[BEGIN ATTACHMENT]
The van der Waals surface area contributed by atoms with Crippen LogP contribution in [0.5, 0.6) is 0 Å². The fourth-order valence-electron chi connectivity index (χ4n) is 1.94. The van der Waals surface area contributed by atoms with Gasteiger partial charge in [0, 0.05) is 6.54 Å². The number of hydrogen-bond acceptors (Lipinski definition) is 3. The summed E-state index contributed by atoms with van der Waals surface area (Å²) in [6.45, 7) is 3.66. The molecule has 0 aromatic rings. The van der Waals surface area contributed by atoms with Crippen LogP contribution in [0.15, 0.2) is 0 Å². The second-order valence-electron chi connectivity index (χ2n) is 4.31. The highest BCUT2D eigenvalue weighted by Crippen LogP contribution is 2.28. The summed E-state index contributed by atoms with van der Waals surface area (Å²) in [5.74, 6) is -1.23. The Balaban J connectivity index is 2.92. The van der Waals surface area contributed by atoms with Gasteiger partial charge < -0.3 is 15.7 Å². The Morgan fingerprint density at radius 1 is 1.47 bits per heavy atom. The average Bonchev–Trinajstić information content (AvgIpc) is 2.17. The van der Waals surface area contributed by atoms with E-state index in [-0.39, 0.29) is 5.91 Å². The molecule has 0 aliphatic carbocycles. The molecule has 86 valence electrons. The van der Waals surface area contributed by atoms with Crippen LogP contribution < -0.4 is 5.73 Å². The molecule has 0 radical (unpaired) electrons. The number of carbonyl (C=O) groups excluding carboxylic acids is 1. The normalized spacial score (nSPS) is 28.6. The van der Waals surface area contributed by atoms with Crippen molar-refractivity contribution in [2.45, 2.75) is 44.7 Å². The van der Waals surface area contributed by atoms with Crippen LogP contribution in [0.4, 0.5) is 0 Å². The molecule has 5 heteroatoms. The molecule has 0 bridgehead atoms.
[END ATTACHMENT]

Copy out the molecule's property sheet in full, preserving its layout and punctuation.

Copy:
The van der Waals surface area contributed by atoms with Crippen LogP contribution in [0.5, 0.6) is 0 Å². The fourth-order valence-electron chi connectivity index (χ4n) is 1.94. The van der Waals surface area contributed by atoms with Gasteiger partial charge in [0, 0.05) is 6.54 Å². The number of hydrogen-bond acceptors (Lipinski definition) is 3. The summed E-state index contributed by atoms with van der Waals surface area (Å²) in [6.45, 7) is 3.66. The molecule has 0 aromatic rings. The van der Waals surface area contributed by atoms with Crippen LogP contribution in [0.15, 0.2) is 0 Å². The second-order valence-electron chi connectivity index (χ2n) is 4.31. The highest BCUT2D eigenvalue weighted by Crippen LogP contribution is 2.28. The summed E-state index contributed by atoms with van der Waals surface area (Å²) in [5.74, 6) is -1.23. The Balaban J connectivity index is 2.92. The van der Waals surface area contributed by atoms with Gasteiger partial charge < -0.3 is 15.7 Å². The Morgan fingerprint density at radius 1 is 1.47 bits per heavy atom. The average Bonchev–Trinajstić information content (AvgIpc) is 2.17. The van der Waals surface area contributed by atoms with E-state index in [-0.39, 0.29) is 5.91 Å². The molecule has 0 aliphatic carbocycles. The molecule has 86 valence electrons. The van der Waals surface area contributed by atoms with Crippen LogP contribution < -0.4 is 5.73 Å². The molecule has 0 radical (unpaired) electrons. The number of carbonyl (C=O) groups excluding carboxylic acids is 1. The normalized spacial score (nSPS) is 28.6. The van der Waals surface area contributed by atoms with Crippen molar-refractivity contribution in [2.45, 2.75) is 44.7 Å². The van der Waals surface area contributed by atoms with Crippen LogP contribution in [0.4, 0.5) is 0 Å². The molecule has 5 heteroatoms. The molecule has 0 bridgehead atoms.